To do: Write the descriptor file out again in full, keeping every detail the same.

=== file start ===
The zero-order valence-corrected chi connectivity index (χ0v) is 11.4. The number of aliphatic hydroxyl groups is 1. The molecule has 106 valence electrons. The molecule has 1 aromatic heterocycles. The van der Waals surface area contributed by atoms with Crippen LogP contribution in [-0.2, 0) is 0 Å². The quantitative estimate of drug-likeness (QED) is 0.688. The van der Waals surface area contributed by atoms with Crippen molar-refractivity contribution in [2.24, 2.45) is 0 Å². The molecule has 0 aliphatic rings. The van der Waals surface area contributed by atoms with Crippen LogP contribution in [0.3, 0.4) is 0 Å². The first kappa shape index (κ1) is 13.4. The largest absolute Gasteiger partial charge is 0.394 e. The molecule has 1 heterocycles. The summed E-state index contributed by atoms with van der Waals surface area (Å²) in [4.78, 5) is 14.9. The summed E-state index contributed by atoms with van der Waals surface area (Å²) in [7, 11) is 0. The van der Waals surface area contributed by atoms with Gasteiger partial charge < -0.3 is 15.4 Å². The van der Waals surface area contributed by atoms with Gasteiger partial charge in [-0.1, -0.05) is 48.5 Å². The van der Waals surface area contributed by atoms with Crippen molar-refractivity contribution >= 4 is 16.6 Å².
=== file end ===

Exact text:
The zero-order valence-corrected chi connectivity index (χ0v) is 11.4. The number of aliphatic hydroxyl groups is 1. The molecule has 106 valence electrons. The molecule has 1 aromatic heterocycles. The van der Waals surface area contributed by atoms with Crippen LogP contribution in [-0.2, 0) is 0 Å². The quantitative estimate of drug-likeness (QED) is 0.688. The van der Waals surface area contributed by atoms with Crippen molar-refractivity contribution in [2.24, 2.45) is 0 Å². The molecule has 0 aliphatic rings. The van der Waals surface area contributed by atoms with Crippen LogP contribution in [0.3, 0.4) is 0 Å². The first kappa shape index (κ1) is 13.4. The largest absolute Gasteiger partial charge is 0.394 e. The molecule has 1 heterocycles. The summed E-state index contributed by atoms with van der Waals surface area (Å²) in [4.78, 5) is 14.9. The summed E-state index contributed by atoms with van der Waals surface area (Å²) in [7, 11) is 0. The van der Waals surface area contributed by atoms with Gasteiger partial charge < -0.3 is 15.4 Å². The van der Waals surface area contributed by atoms with Gasteiger partial charge in [-0.1, -0.05) is 48.5 Å². The van der Waals surface area contributed by atoms with Crippen molar-refractivity contribution >= 4 is 16.6 Å².